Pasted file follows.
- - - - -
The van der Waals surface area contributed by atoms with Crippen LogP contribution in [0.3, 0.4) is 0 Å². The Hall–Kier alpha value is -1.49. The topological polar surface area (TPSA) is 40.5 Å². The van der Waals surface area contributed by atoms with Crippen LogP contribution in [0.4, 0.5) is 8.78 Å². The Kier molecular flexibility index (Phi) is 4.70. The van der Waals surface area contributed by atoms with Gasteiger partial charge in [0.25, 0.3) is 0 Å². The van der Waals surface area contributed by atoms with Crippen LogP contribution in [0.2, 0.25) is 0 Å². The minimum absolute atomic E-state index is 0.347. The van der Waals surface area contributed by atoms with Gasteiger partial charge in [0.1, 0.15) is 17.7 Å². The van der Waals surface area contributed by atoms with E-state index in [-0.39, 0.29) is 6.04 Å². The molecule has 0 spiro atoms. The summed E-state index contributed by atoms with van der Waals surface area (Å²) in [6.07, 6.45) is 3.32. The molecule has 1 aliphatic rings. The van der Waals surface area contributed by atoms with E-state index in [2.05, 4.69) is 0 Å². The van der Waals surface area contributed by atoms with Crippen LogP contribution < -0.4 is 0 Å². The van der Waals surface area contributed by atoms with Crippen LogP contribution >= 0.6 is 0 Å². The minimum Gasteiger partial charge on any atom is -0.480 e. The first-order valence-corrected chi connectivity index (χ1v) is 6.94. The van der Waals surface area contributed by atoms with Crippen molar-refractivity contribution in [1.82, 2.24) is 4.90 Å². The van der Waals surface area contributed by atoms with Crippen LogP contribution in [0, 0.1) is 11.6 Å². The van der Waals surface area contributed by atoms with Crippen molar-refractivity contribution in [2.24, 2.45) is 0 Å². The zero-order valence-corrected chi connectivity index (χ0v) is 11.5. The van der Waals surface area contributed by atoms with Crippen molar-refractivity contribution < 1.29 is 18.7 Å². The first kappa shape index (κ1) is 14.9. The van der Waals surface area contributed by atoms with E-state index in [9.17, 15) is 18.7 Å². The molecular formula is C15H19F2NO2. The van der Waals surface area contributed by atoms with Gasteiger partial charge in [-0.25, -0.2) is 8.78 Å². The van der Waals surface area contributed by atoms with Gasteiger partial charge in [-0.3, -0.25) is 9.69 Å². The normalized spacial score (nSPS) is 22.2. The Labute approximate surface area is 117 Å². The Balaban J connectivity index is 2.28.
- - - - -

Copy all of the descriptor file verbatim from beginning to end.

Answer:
The van der Waals surface area contributed by atoms with Crippen LogP contribution in [0.3, 0.4) is 0 Å². The Hall–Kier alpha value is -1.49. The topological polar surface area (TPSA) is 40.5 Å². The van der Waals surface area contributed by atoms with Crippen LogP contribution in [0.4, 0.5) is 8.78 Å². The Kier molecular flexibility index (Phi) is 4.70. The van der Waals surface area contributed by atoms with Gasteiger partial charge in [0.25, 0.3) is 0 Å². The van der Waals surface area contributed by atoms with Crippen LogP contribution in [0.2, 0.25) is 0 Å². The minimum absolute atomic E-state index is 0.347. The van der Waals surface area contributed by atoms with Gasteiger partial charge in [0.1, 0.15) is 17.7 Å². The van der Waals surface area contributed by atoms with E-state index in [-0.39, 0.29) is 6.04 Å². The molecule has 0 spiro atoms. The summed E-state index contributed by atoms with van der Waals surface area (Å²) in [6.07, 6.45) is 3.32. The molecule has 1 aliphatic rings. The van der Waals surface area contributed by atoms with E-state index in [2.05, 4.69) is 0 Å². The van der Waals surface area contributed by atoms with Crippen LogP contribution < -0.4 is 0 Å². The van der Waals surface area contributed by atoms with Crippen LogP contribution >= 0.6 is 0 Å². The minimum Gasteiger partial charge on any atom is -0.480 e. The first-order valence-corrected chi connectivity index (χ1v) is 6.94. The van der Waals surface area contributed by atoms with Crippen molar-refractivity contribution in [1.82, 2.24) is 4.90 Å². The van der Waals surface area contributed by atoms with Crippen LogP contribution in [0, 0.1) is 11.6 Å². The van der Waals surface area contributed by atoms with Crippen molar-refractivity contribution in [2.24, 2.45) is 0 Å². The zero-order valence-corrected chi connectivity index (χ0v) is 11.5. The van der Waals surface area contributed by atoms with Crippen molar-refractivity contribution < 1.29 is 18.7 Å². The first kappa shape index (κ1) is 14.9. The van der Waals surface area contributed by atoms with E-state index in [9.17, 15) is 18.7 Å². The molecular formula is C15H19F2NO2. The van der Waals surface area contributed by atoms with Gasteiger partial charge in [-0.25, -0.2) is 8.78 Å². The van der Waals surface area contributed by atoms with Gasteiger partial charge in [-0.3, -0.25) is 9.69 Å². The normalized spacial score (nSPS) is 22.2. The Labute approximate surface area is 117 Å². The Balaban J connectivity index is 2.28.